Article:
Tuesday, October 11, 2005

On reversibility of reactions and life

Irreversible reactions are those that either liberate energy as they happen or require energy in order to happen (this depends on the amount of Gibbs free energy difference of substrates and products).

An organism would try and do most of its work by using reversible reactions because these not only do not consume energy but also will not waste energy that could be used for more important tasks. In fact most of the irreversible energy freeing reactions happen in the glycolytic and cytric acid cycle where the free energy can readily be stored in the form of nucleotide triphosphates and other well known carriers of life. The reactions that are irreversible and consume energy are coupled to reactions that are irreversible and free energy (ATP dephosphorilation into ADP) and happen in situations where they are needed for the construction of polimers required for the cell's survival (DNA,RNA,etc.) or for the early steps of pathways that will later return the energy consumed (glycolysis for instance).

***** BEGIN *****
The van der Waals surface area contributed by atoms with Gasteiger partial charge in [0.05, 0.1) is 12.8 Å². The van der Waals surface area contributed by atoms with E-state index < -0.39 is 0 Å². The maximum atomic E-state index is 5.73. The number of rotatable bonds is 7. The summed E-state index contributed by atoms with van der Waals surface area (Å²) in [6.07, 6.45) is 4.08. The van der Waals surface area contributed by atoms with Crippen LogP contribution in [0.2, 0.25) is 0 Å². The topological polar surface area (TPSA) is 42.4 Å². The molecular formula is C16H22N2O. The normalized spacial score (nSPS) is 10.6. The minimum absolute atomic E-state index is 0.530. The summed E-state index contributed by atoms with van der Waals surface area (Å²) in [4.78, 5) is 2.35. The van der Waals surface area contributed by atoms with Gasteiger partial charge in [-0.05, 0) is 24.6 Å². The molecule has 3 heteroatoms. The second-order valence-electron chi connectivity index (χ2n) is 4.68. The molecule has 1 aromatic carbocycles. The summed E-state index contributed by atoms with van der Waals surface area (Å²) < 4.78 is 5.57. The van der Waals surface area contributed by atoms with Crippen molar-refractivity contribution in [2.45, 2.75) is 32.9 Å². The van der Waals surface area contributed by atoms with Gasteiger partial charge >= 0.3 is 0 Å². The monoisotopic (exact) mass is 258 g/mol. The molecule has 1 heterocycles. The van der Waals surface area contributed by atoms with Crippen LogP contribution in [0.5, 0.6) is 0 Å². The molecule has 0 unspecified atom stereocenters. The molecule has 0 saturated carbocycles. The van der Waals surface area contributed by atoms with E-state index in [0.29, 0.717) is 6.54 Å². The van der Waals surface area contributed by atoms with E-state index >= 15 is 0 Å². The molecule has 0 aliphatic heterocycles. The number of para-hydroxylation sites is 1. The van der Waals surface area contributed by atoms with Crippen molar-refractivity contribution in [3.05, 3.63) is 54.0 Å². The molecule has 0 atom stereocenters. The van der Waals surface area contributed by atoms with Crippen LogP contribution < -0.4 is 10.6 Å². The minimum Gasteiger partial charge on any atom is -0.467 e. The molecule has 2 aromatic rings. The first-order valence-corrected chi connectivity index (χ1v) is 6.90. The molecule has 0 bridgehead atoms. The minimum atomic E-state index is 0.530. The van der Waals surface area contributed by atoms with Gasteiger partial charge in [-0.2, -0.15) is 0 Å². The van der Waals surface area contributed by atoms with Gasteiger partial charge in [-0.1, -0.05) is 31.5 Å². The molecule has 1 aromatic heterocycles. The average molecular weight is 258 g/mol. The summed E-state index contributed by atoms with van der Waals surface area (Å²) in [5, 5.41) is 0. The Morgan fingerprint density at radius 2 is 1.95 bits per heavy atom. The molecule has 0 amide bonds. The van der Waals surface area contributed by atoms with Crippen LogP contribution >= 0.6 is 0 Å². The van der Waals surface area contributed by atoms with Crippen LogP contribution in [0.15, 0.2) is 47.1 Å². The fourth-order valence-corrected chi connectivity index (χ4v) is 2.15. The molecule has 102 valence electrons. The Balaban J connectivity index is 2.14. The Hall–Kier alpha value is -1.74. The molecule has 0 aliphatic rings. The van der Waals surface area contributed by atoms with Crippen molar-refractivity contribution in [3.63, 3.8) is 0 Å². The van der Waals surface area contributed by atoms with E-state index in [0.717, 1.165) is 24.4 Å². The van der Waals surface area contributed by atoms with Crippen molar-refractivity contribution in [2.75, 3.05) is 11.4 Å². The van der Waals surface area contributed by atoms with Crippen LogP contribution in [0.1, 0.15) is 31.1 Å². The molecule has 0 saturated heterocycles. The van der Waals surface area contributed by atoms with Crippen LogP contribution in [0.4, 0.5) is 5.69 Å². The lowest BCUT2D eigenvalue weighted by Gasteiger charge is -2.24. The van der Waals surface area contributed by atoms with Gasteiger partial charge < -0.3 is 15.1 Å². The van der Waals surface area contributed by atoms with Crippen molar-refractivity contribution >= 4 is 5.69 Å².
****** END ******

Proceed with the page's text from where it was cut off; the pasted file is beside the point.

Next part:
An important point to keep in mind however is that the control exerced by the organism in within the irreversible reactions and if all the reactions were reversible the organism would not be able to decrease its entropy and increase its environment's entropy and it could be no more complex than any thermodinamically closed system.


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